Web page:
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This book will be available in March, 2016 in hardback, paperback, and e-book. Published by Cambridge Scholars Publishing.

A New Theory of Mind:

The Theory of Narrative Thought 

Lee Roy Beach, with Byron Bissell,

and commentaries by James A. Wise  

 

Contents

 

 

            Preface

Part I: Fundamentals

            Chapter 1: Mind

            Chapter 2: Cognitive Abilities

Part II: Narrative Thought

            Chapter 3: Narrative Urge

            Chapter 4: Narrative Thought

            Chapter 5: Narrator

            Chapter 6: Narrative Errors

Part III: Narrative and Action

            Chapter 7: Managing the Future

            Chapter 8: Narrative-based Decisions

            Chapter 9: Public Narratives

            Chapter 10: Narrative Tyranny

Part IV: Mind Revisited

            Chapter 11: A New Theory of Mind 

 

Three propositions underlie the Theory of Narrative Thought. The first is that narrative thinking is the “natural” mode of human thought. The second is that the “urge” to think narratively reflects known reflects known neurological processes that format selected neural events in a narrative form, essentially a story. The third is that although narrative thinking is a product of evolution, it enables humans to transcend evolutionary limits, making possible both reaction to and shaping of the environment.

            The discussion begins with a description of the ebbing fortunes of “mind,” as a scientific concept and how, over the past 50 years, it has come back under a new name. Now called cognition, mind has been subjected to an immense amount of research by workers from various disciplines. Recently, these researchers have come together to form a new discipline, cognitive science, which has facilitated the sharing of techniques and ideas, prompting an even greater flow of imaginative and insightful research. And yet, other than the computer analogy and information processing metaphor, no encompassing theory has yet resulted from all this effort. Even so, it seems to be a widely held belief that when an encompassing theory is achieved, it will be neurological in nature and will explain everything, from the micro world of neural activity to the macro world of subjective experience and action.

            In contrast to this rather imperial belief, which Alva Noë (2015) calls the “brain theory of everything,” is another widely held belief; that neural activity and experience are two qualitatively different things. If so, an encompassing theory couched in terms of only one of them cannot suffice. If, on the, other hand, the theory recognizes both things as legitimate, co-existing, and linked, it must describe how the linkage works. Key to such a theory is an adequate description of how the substance of one of is transformed into the substance of the other. The Theory of Narrative Thought is about how this transformation takes place.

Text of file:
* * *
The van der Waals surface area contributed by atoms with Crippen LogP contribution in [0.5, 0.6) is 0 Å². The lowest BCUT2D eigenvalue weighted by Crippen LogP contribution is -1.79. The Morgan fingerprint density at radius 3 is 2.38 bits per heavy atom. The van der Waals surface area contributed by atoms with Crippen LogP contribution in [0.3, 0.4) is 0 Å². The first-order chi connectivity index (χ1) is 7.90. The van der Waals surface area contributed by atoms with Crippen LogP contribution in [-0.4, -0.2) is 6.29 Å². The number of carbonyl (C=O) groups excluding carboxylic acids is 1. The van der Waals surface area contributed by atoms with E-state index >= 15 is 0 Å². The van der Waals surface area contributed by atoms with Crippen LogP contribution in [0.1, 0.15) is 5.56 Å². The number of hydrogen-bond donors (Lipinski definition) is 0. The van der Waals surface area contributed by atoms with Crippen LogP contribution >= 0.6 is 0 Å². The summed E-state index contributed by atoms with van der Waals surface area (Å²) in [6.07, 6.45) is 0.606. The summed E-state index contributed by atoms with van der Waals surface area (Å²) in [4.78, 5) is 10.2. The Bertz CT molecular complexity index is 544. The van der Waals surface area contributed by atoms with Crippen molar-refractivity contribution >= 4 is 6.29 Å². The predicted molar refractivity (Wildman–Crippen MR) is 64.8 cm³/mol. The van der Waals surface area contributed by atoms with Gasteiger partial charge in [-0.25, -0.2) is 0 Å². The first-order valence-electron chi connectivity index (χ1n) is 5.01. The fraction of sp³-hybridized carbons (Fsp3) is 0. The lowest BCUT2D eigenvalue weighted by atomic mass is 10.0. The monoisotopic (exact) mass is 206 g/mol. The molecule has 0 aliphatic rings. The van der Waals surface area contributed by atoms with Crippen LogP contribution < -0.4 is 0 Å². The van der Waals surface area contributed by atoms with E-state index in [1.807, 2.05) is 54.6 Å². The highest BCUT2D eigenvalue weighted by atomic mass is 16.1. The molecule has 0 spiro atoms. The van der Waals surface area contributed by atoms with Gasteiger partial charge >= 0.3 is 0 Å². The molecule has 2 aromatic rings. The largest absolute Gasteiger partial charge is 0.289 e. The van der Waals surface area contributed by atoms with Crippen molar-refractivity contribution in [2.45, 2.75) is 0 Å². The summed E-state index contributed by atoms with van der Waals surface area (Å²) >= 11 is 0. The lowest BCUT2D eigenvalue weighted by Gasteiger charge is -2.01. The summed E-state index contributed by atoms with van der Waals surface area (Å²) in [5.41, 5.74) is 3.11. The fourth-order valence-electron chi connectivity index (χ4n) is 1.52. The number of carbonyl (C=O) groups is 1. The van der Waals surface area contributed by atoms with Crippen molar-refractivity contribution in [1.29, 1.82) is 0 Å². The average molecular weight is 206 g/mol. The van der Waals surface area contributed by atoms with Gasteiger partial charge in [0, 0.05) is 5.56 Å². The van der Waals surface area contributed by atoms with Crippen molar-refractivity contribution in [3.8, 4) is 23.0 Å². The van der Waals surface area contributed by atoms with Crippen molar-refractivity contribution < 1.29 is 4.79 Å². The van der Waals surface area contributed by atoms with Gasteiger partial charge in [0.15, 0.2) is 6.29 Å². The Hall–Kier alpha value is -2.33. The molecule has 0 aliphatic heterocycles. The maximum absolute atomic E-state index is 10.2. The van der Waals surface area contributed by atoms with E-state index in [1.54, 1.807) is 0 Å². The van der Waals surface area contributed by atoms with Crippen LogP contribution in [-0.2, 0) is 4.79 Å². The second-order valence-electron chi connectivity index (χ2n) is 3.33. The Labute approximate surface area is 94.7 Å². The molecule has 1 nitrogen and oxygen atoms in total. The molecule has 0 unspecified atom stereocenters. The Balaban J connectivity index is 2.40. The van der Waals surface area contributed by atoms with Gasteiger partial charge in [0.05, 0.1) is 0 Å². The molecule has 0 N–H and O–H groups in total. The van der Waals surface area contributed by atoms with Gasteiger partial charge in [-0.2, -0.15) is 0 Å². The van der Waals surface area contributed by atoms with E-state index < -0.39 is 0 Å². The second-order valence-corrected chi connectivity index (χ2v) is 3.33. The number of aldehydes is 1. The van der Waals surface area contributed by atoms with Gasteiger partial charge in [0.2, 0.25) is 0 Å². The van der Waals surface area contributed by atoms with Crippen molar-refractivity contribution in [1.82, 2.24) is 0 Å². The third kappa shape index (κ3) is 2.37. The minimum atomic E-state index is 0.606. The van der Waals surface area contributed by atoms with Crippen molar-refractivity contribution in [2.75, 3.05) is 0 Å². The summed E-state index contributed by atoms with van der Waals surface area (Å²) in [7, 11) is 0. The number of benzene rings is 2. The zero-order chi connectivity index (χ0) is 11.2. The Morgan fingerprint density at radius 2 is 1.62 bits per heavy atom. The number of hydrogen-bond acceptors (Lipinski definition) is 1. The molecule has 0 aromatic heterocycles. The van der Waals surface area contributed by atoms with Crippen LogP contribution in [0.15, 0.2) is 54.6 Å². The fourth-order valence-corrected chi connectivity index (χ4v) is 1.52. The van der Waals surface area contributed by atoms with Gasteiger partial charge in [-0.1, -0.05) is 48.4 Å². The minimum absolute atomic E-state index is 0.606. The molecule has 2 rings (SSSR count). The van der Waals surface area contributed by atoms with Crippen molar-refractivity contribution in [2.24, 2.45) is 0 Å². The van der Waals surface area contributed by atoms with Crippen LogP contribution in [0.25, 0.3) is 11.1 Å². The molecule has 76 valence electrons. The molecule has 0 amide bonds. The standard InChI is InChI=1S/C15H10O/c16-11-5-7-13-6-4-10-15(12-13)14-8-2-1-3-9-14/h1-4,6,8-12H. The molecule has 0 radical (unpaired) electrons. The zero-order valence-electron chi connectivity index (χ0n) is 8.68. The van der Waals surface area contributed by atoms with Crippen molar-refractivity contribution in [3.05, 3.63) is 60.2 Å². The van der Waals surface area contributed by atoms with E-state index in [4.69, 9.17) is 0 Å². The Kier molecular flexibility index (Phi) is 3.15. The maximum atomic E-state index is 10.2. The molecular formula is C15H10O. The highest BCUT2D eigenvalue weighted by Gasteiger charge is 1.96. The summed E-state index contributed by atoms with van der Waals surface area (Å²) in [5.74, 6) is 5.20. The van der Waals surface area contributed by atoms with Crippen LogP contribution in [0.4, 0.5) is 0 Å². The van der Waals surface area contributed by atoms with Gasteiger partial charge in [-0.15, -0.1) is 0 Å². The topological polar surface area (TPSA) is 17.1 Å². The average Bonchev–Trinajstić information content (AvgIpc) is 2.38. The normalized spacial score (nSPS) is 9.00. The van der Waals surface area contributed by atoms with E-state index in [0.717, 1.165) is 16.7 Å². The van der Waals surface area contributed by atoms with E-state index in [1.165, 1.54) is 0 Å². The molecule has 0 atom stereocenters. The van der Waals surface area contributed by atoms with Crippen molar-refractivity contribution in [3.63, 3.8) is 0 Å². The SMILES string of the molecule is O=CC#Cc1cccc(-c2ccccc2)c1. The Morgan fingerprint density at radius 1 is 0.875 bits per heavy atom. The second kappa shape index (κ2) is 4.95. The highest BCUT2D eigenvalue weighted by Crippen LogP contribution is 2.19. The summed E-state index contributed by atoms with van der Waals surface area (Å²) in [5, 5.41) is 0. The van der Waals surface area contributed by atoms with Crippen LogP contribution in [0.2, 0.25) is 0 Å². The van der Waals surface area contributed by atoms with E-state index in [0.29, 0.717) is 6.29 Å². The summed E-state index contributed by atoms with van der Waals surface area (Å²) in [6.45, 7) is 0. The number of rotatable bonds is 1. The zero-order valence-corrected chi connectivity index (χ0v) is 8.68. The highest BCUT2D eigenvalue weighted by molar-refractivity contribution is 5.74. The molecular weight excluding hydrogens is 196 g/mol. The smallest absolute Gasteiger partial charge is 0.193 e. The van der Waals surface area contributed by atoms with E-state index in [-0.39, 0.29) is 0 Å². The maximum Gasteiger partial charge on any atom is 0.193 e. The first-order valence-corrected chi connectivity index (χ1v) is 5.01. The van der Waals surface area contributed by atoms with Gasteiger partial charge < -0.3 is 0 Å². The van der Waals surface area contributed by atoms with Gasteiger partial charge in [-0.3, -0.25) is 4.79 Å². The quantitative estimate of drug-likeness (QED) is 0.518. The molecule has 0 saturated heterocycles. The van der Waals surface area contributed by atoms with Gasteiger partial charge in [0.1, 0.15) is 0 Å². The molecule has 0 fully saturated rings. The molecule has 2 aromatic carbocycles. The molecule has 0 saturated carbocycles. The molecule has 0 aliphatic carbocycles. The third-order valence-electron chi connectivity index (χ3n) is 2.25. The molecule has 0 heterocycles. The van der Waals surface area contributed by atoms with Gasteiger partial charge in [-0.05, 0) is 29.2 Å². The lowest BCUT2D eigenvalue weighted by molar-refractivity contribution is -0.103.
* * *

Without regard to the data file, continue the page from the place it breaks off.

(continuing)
Narratives are the stuff of ongoing conscious experience, of moment-to-moment thinking, of the richness of mental life, and they are the foundations for informed guesses about the future. They are a mixture of memories, of visual, auditory, and other imagery, and the accompanying emotions. Their elements are symbols that stand for real or imagined events and actors (including oneself), where the actors are animate beings or inanimate forces. The events and actors are linked by causality and implied purpose. That is, a narrative consists of a temporal arrangement of events that are purposefully caused by animate beings (including oneself) or are the result of inanimate forces. The narrative’s storyline is its meaning, which is created by a coherent arrangement of the events and actors; where coherence is provided by causality and an underlying timeline.

            Causality is the structural backbone of narratives, in large part because it implies temporality, which is a defining characteristic of narratives. This temporal aspect of causality works both retrospectively (reasoning from effect to cause, which allows one to account for what is happening now as a result of what has happened in the past) and prospectively (reasoning from cause to effect, which allows one to set expectations for what will happen in the future as a result of what is happening now and what came before). A good narrative is plausible if its actors’ actions contribute to the story line and are not uncharacteristic, i.e., are reasonably consistent across narratives. A good narrative is coherent if the actions of the actors and the effects of those actions conform to the narrator’s causal rules. In short, a good narrative makes sense. 

 

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2015.08.01

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